July 31, 2009
It has been almost a year since I brought myself into a photography. And it has become my main hobby nowadays. I have never ever thought that I can come this far. From a few of point and shoot cameras in 6 or 7 years ago, then the first DSLR camera, Canon 450D, in late last year and now I shoot a photograph with my second DSLR camera – Canon EOD 5D. I have not even had an idea to join in any photography events. However, yeah… I finally did it recently.
Last two weeks, on 18 July 09, my friend (Leo) and I took part in the Scott Kelby’s 2nd Annual Worldwide Photo Walk. Briefly, the photo walk is a social photography event where photographers get together, usually in downtown areas, to walk around, take photos and generally have fun with other photographers. We joined in a group of the three groups of the Chinatown route in Bangkok this year.
My group photo, one of three teams of the Chinatown walking route
Chinatown walking street
We spent about two hours from 4-6pm. Walked along the pathway from Wat Trai-mitr to a main business road, Yaowarat Road, and meandered to many alleyways till we finished the walk at a seafood local restaurant for gathering moment and grabbed some dishes to fill up our stomach.
Well, I have to say it was the first time and probably only once time in my life that I had a chance to roaming around and taking photos in Bangkok Chinatown like this occasion. It was really fun and I will keep looking forward to the next year event.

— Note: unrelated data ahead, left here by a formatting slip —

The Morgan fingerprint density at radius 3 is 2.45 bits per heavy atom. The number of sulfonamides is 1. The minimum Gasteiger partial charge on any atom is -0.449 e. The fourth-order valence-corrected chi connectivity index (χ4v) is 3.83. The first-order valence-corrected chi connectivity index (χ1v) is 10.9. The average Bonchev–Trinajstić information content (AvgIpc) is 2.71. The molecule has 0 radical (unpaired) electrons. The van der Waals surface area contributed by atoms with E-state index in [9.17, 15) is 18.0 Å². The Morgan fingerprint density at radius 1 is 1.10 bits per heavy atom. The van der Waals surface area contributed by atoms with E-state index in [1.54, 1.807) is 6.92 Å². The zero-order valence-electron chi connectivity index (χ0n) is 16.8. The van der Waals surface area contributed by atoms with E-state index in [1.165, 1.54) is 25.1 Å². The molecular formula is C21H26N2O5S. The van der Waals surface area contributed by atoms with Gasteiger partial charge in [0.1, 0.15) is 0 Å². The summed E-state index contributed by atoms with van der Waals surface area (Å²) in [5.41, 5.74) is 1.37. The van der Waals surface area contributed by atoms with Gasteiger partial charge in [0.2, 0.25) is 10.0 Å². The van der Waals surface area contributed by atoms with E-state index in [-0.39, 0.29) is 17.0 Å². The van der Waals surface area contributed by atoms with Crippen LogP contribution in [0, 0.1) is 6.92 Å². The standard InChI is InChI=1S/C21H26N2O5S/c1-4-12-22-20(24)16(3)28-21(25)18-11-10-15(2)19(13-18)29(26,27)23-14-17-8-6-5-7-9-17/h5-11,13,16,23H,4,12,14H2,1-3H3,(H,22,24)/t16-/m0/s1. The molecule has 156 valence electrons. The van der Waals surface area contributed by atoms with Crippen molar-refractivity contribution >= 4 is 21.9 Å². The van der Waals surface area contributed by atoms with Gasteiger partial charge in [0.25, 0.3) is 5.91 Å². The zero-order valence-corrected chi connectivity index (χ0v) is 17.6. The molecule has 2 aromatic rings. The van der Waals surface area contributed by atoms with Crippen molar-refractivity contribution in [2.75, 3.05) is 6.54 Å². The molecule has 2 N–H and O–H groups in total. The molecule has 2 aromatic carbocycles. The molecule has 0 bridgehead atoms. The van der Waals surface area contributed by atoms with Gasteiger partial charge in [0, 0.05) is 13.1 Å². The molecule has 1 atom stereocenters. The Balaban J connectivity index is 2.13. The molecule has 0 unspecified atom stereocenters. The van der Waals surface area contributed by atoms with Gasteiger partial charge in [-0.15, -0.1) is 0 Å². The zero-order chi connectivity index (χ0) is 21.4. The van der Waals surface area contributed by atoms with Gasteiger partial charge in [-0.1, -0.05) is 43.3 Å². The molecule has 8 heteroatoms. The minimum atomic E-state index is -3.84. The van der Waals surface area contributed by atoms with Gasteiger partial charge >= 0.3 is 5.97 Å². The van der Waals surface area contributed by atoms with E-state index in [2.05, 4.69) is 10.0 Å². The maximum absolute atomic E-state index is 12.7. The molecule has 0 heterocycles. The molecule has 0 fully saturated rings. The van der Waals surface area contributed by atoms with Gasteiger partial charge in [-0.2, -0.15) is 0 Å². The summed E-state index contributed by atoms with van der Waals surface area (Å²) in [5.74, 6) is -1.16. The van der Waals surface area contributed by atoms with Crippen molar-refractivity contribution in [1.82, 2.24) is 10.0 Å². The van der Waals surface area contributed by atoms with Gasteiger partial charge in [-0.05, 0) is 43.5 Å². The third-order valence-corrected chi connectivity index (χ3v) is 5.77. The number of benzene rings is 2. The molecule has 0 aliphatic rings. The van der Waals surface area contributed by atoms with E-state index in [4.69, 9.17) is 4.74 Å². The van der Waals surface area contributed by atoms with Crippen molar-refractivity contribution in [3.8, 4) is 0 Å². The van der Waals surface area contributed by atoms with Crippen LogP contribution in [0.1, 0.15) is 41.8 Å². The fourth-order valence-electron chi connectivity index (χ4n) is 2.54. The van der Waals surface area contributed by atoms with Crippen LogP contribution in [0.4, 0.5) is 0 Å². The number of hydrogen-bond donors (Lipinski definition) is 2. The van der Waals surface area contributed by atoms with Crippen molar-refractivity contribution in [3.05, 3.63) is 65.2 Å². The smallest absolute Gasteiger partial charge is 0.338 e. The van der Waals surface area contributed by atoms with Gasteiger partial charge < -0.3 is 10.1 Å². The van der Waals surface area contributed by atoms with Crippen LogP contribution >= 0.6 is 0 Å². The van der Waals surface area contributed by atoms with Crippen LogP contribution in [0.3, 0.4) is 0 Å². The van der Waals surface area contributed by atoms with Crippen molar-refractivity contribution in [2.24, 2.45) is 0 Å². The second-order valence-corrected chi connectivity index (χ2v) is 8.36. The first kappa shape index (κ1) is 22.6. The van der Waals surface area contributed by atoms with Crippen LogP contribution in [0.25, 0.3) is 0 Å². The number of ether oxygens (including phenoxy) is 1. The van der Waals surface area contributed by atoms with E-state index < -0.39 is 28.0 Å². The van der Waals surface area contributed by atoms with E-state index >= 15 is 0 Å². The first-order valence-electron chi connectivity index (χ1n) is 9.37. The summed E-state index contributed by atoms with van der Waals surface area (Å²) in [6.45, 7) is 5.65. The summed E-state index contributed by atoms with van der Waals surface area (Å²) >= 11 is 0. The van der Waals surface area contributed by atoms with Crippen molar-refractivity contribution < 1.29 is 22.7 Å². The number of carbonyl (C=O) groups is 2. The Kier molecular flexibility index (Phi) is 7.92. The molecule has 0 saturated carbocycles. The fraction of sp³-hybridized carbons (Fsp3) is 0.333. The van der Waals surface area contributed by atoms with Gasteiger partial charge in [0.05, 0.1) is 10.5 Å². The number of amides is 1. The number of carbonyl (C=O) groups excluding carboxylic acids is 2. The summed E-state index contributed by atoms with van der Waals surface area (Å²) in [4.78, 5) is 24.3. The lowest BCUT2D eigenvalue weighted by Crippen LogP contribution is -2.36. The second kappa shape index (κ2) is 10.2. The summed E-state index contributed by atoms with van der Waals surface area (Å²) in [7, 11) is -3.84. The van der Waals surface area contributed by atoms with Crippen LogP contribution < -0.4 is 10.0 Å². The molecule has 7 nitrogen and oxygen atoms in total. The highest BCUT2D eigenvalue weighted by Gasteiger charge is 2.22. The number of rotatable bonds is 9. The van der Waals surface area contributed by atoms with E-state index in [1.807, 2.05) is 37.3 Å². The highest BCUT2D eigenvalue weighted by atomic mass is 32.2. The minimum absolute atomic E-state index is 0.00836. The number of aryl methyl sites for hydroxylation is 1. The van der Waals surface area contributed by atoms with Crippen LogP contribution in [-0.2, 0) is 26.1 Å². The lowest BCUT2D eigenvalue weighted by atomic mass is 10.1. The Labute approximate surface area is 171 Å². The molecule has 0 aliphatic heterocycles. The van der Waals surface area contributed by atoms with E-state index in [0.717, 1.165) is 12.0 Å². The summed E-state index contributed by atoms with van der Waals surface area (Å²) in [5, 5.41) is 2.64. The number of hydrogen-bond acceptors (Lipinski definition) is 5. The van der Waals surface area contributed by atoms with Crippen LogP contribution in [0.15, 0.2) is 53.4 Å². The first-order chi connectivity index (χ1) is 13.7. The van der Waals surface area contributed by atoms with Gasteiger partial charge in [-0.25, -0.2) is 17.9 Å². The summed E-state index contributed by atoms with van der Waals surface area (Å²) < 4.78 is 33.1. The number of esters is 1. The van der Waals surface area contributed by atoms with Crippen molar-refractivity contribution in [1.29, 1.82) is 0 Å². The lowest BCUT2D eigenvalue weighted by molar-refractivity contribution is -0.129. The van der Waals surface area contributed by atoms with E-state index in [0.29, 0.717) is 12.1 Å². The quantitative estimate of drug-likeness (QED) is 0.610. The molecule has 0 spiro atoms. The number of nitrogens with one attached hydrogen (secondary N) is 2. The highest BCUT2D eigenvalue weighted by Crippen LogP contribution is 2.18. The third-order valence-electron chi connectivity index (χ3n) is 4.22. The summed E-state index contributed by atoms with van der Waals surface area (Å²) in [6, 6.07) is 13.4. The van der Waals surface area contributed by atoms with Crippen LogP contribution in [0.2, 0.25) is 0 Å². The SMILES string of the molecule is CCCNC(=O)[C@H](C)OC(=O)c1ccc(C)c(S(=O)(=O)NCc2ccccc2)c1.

Here… they are some photos from my own viewfinder.
A worker at back door
A motorbike in alley
A thirsty cat
June 8, 2009
It was the first early morning that my friends and I agreed to get up very early because we wanted to see a beautiful sunrise scene. We decided to go to Pre Rup Temple instead of Angkor Wat to avoid crowd on sunrise photographs. We were not lucky as it was cloudy morning. There was slightly sunshine shone down upon the three reddish sandstone towers at the top of the temple.
We spent about an hours at the temple and then moved on to another site. However, we drove pass the Pre Rup Temple again on the return. At the moment we looked at the Pre Rup Temple while our car was moving, a group of yellow tone appeared in our eyes. There was a group of Cambodian monks were getting their group photo in front of the Pre Rup site. We knowed that it was going to be beautiful color in photos, yellow color together with the reddish and brownish stone. Without a reluctance, the car was pulled over and we quickly got off it. The rest was the moment of compensating sunny shine that we missed in the early morning there and yes, we were satisfied!
June 4, 2009
I headlined that “The Great Explorer in Siem Reap” on my previous posting. Now, let’s imagine and pretend that you are an explorer and are walking into a forest… deep forest. There is no pathway. You even have to wade and cut small trees grown on the ground and make your own narrow path to keep moving and walking. Suddenly, you stop because of a thing appears in front of you. The thing that may cause you to hold a breath. The thing that may make you feel stunning until you may could not stop thinking how the thing that happened.
Yes, that was what I felt when I walked into the Ta Prohm Temple. Even the walkpath to the Ta Prohm Temple nowadays does not look like what I let you imagine. But you would feel that when you visit there.
Ta Prohm, intentionally left as it was found in the 19th century, appears enveloped by massive tree roots, tentacles that hold it in the convoluted grip of monstrous nature. Distorting the stonework in a way that creates a surreal effect.